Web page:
There is a direct correlation between the Palestinian population’s faith in the peace process and their support for terrorism. Similarly, there is a direct correlation between Palestinian support for violence and Hamas’s use of terrorism. Palestinian public opinion polls show that in 2001 most Palestinians had faith in negotiations while supporting armed struggle as an alternative.43 However, these polls point to a trend between 2000 and 2001 in which support largely shifted from Arafat and diplomacy towards Hamas and violence. Figure 1 shows public support for violence against Israeli civilians between 1994-2005. Figure 2 shows the number of terrorist activities of Fatah/PLO and Hamas between those years. When the Palestinian people believed peace is feasible, they opposed terrorism as means for achieving strategic goals, and terrorism did not happen. Hamas was unable to mobilize popular support vis-à-vis terrorism because people were opposed to it. In times when the Palestinian public was losing faith in the negotiations and peace process, Hamas embarked on its most active campaign of terrorism.

Organizational vs. Strategic Goals

Hamas used terrorism and violence to advance their organization as rival to Fatah, and not as a way to further their ambitious political aspiration against Israel. As Bloom notices, “Hamas’s leadership realized that militant activities and terror would not bring about their long-term goals, and so they devised long-term strategies and tactics.”44 Bloom further explains that should the Palestinian public show its dismay of terrorism, Hamas would have to reconsider its use of it.45 Hamas, like Fatah, recognized that terrorism would not promote its strategic goals, but it is Hamas’s best way to advance its organizational goals. Further, once Hamas’s leadership would notice that terrorism becomes ineffective in advancing its goals, it would revisit the decision to use terrorism. In allowing the desertion of terrorism to be an option, Hamas was attempting to appeal to the moderate factions of the Territories, Fatah’s constituents. Hamas’s decision regarding the use of terrorism was guided by popular support.

Rising Support for Violence

After 2005 Palestinian started losing faith in diplomatic measures, and support for violence gradually rose, more so in Gaza than in the West Bank. With the rise in support for violence, Hamas engaged in more terrorist activity. Polls conducted in November and December of 2005 show that in Gaza, more than in the West Bank, Palestinians saw “suicide bombings [as] necessary to force Israel to make concessions.”46 While general support for violence was on the rise, it was more noticeable in Gaza, which accompanied a greater support for Hamas in Gaza than in the West Bank. The same polls showed that of all grievances, Palestinians cared the most about prisoners’ release, more than twice as they did about job creation and other economic hardships.47 Between December 2005 and June 2006, overall support for peaceful agreements subsided.48 While Hamas’s use of terrorism was on the rise in 2006, on June 25 of that year Hamas had abducted the Israeli soldier Gilad Shalit.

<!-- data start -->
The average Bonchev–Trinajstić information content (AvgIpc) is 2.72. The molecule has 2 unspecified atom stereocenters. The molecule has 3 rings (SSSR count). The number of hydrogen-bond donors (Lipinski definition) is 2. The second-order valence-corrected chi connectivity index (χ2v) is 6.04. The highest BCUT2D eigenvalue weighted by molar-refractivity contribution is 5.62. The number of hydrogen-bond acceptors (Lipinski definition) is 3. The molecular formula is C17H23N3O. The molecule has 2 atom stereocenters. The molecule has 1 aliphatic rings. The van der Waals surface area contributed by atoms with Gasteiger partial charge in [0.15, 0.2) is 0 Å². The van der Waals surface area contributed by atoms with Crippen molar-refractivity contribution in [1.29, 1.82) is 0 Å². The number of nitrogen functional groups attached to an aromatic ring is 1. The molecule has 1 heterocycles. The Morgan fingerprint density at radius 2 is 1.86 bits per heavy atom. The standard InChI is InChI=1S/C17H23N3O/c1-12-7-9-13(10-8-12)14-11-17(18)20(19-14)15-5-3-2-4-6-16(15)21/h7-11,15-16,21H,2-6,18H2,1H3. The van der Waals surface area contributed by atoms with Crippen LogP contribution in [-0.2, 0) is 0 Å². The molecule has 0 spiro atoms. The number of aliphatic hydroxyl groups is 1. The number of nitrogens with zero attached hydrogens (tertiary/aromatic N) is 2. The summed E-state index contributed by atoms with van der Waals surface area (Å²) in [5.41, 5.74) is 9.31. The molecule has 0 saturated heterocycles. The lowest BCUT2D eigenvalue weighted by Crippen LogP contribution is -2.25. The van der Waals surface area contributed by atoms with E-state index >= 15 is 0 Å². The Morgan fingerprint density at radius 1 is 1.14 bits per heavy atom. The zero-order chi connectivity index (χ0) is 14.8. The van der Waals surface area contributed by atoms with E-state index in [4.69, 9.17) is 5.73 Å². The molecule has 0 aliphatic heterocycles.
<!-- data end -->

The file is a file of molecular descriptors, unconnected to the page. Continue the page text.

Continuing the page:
Hamas and the PLO/Fatah

Similar to most terrorist organizations, both Fatah and Hamas used terrorism to launch their organization. They had two different levels of objectives, organizational and strategic. Both adopted a strategic goal of liberating Palestinian territory from Israel for the establishment of a Palestinian state in its place. Both organizations recognized that terrorism would not advance these objectives, but it could serve to mobilize people. As such, both organizations used terrorism to advance their organizational goals of legitimizing their organization and cause, rallying the masses to support the cause and the organization, recruit, their operations, and counter competition from rival factions. Differences begin with the outbreak of the first intifada.

Fatah/PLO, after years of anticipation for an opportunity to advance its strategic goals via legitimate political channels, ceased the opportunity to negotiate with the US and Israel. Fatah had already established its legitimacy, and was striving to advance its strategic objectives. The PLO had increased its bargaining power and was waiting for the opportunity to capitalize. Once the timing was right, and Arafat was presented with an opportunity for negotiations at a time in which public opinion generally supported peaceful means, the PLO had started its process of disengaging from terrorism. Hamas, on the other hand, was in its genesis. It used the uprising to use violence in a way that would advance its organizational objectives. Having a moderate PLO aided in the process. Hamas focused on terrorism to advance organization objectives.